Similarly, when you already know how to write, you can actually enjoy tackling writing assignments. When you are unsure of your skills, writing each assignment can feel like running a marathon after sitting on the couch for months. You don’t get much out of it, and when you are done, you feel exhausted, sore and unprepared for the next paper.
Of all of the grammar mistakes I’ve seen my students make, using the word “they” incorrectly is the most common.
When you are writing an academic paper, NEVER follow a singular subject in the beginning of a sentence with the word “they” in the second part of the sentence. Here are a few examples of how NOT to use the word “they”:
1. When a student doesn’t understand an assignment, they might just need to hear it in a different way.
2. When a person becomes a victim of sexual assault, they can access many resources.
3. If a goalie wants to effectively block a shot, they should put complete focus on the ball.
Why are these sentences wrong?
The beginning of the sentence refers to a singular subject. In the second part of the sentence, the writer refers to that one person as “they”.
Why do students love to do this?
In many essays and papers, it is considered incorrect to assume one gender or another for a subject. For example, in the third sentence, the goalie could be a male or a female. The word “they” could refer to either gender, thus avoiding any sexist stereotyping. However, “they” is also grammatically incorrect.
How can you correct this mistake?
One method is replacing “they” with “he or she”. This sounds a but awkward at times, but avoids gender stereotyping while maintaining a grammatically correct sentence structure.
In many papers, it seems like we have to repeat “he or she” over and over, making the writing seem a but clumsy or choppy. In that case, it is just as correct to change the singular subject to a plural one:
If goalies want to effectively block shots, they should put complete focus on the ball.
By changing the subject to a plural word, “goalies,” and modifying the rest of the sentence, the writer can avoid using “he or she” and also have a correctly worded sentence.
If you are editing your paper for grammatical errors, notice how you used the word “they.” Make sure that anytime you wrote it, you were referring to a plural subject. If not, use the above hints to change your paper.
Knowing how to write “A” quality papers may seem like navigating a complicated labyrinth at times, but really, all the clues you need to be successful can usually be found in your assignment.
When reading a paper assignment, look for the answers to two key questions:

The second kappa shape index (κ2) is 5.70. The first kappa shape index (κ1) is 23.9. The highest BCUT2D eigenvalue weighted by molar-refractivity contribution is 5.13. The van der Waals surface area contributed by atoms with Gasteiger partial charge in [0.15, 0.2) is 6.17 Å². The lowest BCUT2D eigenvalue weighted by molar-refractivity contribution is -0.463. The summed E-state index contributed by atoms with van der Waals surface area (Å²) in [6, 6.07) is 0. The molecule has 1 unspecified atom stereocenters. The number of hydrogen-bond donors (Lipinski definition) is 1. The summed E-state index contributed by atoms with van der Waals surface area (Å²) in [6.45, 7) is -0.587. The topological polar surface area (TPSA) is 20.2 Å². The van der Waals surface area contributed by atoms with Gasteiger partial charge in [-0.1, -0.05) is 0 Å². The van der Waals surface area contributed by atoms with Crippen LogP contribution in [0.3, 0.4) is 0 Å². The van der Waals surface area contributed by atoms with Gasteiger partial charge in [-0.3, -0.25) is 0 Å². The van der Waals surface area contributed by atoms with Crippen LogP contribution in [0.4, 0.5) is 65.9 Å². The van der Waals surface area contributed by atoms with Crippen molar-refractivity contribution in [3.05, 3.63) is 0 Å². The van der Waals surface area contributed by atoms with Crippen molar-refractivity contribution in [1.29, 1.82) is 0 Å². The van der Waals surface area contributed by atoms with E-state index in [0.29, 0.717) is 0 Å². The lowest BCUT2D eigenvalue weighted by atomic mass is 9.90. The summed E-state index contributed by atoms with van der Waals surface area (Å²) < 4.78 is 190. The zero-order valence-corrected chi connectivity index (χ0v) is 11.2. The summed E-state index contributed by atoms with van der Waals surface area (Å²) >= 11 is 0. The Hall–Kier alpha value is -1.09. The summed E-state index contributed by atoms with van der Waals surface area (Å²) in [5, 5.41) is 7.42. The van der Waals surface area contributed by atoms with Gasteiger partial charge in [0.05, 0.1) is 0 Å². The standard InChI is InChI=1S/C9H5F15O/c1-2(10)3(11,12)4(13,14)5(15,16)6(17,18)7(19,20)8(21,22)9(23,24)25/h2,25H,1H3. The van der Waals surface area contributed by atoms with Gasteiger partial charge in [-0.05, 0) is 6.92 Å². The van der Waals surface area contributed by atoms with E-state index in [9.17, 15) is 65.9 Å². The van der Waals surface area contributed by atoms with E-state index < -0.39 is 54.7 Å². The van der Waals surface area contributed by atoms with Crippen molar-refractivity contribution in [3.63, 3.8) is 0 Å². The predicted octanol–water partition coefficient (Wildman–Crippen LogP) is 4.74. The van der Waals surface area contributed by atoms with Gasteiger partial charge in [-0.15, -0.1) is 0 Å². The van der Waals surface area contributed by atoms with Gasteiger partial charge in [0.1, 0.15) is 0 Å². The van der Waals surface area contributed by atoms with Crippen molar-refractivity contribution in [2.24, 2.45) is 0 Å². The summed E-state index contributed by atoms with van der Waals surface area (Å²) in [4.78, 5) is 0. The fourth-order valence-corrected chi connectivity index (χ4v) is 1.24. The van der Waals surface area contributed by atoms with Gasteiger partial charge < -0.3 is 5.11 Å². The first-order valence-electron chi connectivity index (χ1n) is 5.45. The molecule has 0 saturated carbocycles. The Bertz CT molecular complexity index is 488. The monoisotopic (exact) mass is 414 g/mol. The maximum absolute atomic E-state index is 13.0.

1. What is my professor trying to find out about me as a student by assigning this paper?
You professor assigned this paper for one purpose: to learn about you as a student. Think about the context of the paper – what are the key learnings you have been focusing on in class? Look at your syllabus for the main objectives of the course. Is this paper assigned primarily to test your abilities as a writer? Or is the greater purpose to determine if you understand course material? What is the material you need to prove you’ve mastered?
Did your professor give you a rubric? If so, use it! By following all of the requirements on the rubric, you are practically guaranteed to get a good grade.
If all else fails, you can even ask your professor, “What are you trying to learn about me as a student from this paper?” He or she will probably be impressed and hopefully tell you exactly what you need to aim for in your paper.
The key to getting an A on your paper is giving your professor what he or she wants.
2. How long will it take me to write this paper?
In order to determine the amount of time you will need to spend writing your paper, look at the required length of the paper. How many sources will you need? How in depth do you need to go into your subject matter?
Once you have a clear idea of the length of time you will need to write the paper, immediately schedule times for writing it into your calendar. While knowing what your professor is looking for will point you in the right direction, planning ahead and giving yourself enough time will ensure that you are able to reach your destination of an A quality paper.
In summary, if you know exactly what your professor wants in an A paper, and you give yourself enough time to write it, you are much more likely to succeed in getting a high grade on your paper.